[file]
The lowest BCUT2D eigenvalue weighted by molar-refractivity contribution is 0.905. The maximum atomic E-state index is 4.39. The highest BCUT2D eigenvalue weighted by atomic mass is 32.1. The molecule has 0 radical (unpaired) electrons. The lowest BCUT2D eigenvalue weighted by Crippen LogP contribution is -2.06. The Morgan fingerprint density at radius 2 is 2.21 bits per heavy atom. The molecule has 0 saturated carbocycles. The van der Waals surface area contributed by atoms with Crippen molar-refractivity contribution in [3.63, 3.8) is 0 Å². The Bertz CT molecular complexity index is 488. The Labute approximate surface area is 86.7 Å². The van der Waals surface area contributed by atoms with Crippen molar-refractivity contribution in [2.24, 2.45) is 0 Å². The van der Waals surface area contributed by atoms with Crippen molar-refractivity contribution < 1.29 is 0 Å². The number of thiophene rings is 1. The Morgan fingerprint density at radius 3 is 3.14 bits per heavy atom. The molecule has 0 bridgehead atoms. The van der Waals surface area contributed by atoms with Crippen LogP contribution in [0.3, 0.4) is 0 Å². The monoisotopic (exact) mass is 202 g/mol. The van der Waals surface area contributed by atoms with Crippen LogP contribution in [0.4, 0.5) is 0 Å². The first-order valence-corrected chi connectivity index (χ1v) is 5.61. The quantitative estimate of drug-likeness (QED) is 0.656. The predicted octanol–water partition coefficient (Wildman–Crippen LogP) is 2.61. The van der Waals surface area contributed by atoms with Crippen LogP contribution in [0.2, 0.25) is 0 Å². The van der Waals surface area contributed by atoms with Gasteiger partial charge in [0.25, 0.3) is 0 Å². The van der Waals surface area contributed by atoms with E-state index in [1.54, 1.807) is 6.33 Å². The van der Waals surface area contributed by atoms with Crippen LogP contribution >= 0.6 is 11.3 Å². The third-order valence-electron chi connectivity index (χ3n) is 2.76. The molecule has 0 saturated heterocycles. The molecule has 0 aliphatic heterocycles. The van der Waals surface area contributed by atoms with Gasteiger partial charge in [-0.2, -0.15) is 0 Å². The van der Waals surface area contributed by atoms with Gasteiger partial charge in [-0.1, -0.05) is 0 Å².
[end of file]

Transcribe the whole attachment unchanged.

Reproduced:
The lowest BCUT2D eigenvalue weighted by molar-refractivity contribution is 0.905. The maximum atomic E-state index is 4.39. The highest BCUT2D eigenvalue weighted by atomic mass is 32.1. The molecule has 0 radical (unpaired) electrons. The lowest BCUT2D eigenvalue weighted by Crippen LogP contribution is -2.06. The Morgan fingerprint density at radius 2 is 2.21 bits per heavy atom. The molecule has 0 saturated carbocycles. The van der Waals surface area contributed by atoms with Crippen molar-refractivity contribution in [3.63, 3.8) is 0 Å². The Bertz CT molecular complexity index is 488. The Labute approximate surface area is 86.7 Å². The van der Waals surface area contributed by atoms with Crippen molar-refractivity contribution in [2.24, 2.45) is 0 Å². The van der Waals surface area contributed by atoms with Crippen molar-refractivity contribution < 1.29 is 0 Å². The number of thiophene rings is 1. The Morgan fingerprint density at radius 3 is 3.14 bits per heavy atom. The molecule has 0 bridgehead atoms. The van der Waals surface area contributed by atoms with Crippen LogP contribution in [0.3, 0.4) is 0 Å². The monoisotopic (exact) mass is 202 g/mol. The van der Waals surface area contributed by atoms with Crippen LogP contribution in [0.4, 0.5) is 0 Å². The first-order valence-corrected chi connectivity index (χ1v) is 5.61. The quantitative estimate of drug-likeness (QED) is 0.656. The predicted octanol–water partition coefficient (Wildman–Crippen LogP) is 2.61. The van der Waals surface area contributed by atoms with Crippen LogP contribution in [0.2, 0.25) is 0 Å². The van der Waals surface area contributed by atoms with Gasteiger partial charge in [0.25, 0.3) is 0 Å². The van der Waals surface area contributed by atoms with E-state index in [1.54, 1.807) is 6.33 Å². The van der Waals surface area contributed by atoms with Crippen LogP contribution >= 0.6 is 11.3 Å². The third-order valence-electron chi connectivity index (χ3n) is 2.76. The molecule has 0 saturated heterocycles. The molecule has 0 aliphatic heterocycles. The van der Waals surface area contributed by atoms with Gasteiger partial charge in [-0.2, -0.15) is 0 Å². The van der Waals surface area contributed by atoms with Gasteiger partial charge in [-0.1, -0.05) is 0 Å².